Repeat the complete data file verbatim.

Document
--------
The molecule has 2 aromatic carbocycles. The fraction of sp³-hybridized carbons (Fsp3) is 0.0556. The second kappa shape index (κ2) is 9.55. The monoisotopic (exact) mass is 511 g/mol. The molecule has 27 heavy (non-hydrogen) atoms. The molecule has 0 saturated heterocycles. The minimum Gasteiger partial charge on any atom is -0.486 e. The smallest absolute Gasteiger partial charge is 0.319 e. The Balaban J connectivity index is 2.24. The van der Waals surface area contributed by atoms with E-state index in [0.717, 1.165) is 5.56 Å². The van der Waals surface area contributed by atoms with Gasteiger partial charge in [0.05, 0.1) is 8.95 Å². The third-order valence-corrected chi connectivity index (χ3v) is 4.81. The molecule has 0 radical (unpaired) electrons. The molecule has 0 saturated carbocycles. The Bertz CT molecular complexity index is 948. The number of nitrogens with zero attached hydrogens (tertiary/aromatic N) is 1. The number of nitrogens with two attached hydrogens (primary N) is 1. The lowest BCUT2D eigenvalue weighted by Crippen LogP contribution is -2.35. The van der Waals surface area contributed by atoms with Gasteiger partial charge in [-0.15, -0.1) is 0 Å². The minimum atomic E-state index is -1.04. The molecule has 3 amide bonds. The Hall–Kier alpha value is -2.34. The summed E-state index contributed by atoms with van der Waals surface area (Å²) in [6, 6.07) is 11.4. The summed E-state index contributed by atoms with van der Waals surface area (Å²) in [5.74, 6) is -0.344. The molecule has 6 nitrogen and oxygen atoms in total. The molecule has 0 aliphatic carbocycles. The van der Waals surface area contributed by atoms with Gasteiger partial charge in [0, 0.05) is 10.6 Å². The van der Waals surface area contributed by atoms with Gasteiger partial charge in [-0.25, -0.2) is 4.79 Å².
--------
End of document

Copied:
The molecule has 2 aromatic carbocycles. The fraction of sp³-hybridized carbons (Fsp3) is 0.0556. The second kappa shape index (κ2) is 9.55. The monoisotopic (exact) mass is 511 g/mol. The molecule has 27 heavy (non-hydrogen) atoms. The molecule has 0 saturated heterocycles. The minimum Gasteiger partial charge on any atom is -0.486 e. The smallest absolute Gasteiger partial charge is 0.319 e. The Balaban J connectivity index is 2.24. The van der Waals surface area contributed by atoms with E-state index in [0.717, 1.165) is 5.56 Å². The van der Waals surface area contributed by atoms with Gasteiger partial charge in [0.05, 0.1) is 8.95 Å². The third-order valence-corrected chi connectivity index (χ3v) is 4.81. The molecule has 0 radical (unpaired) electrons. The molecule has 0 saturated carbocycles. The Bertz CT molecular complexity index is 948. The number of nitrogens with zero attached hydrogens (tertiary/aromatic N) is 1. The number of nitrogens with two attached hydrogens (primary N) is 1. The lowest BCUT2D eigenvalue weighted by Crippen LogP contribution is -2.35. The van der Waals surface area contributed by atoms with Gasteiger partial charge in [-0.15, -0.1) is 0 Å². The minimum atomic E-state index is -1.04. The molecule has 3 amide bonds. The Hall–Kier alpha value is -2.34. The summed E-state index contributed by atoms with van der Waals surface area (Å²) in [6, 6.07) is 11.4. The summed E-state index contributed by atoms with van der Waals surface area (Å²) in [5.74, 6) is -0.344. The molecule has 6 nitrogen and oxygen atoms in total. The molecule has 0 aliphatic carbocycles. The van der Waals surface area contributed by atoms with Gasteiger partial charge in [0, 0.05) is 10.6 Å². The van der Waals surface area contributed by atoms with Gasteiger partial charge in [-0.25, -0.2) is 4.79 Å².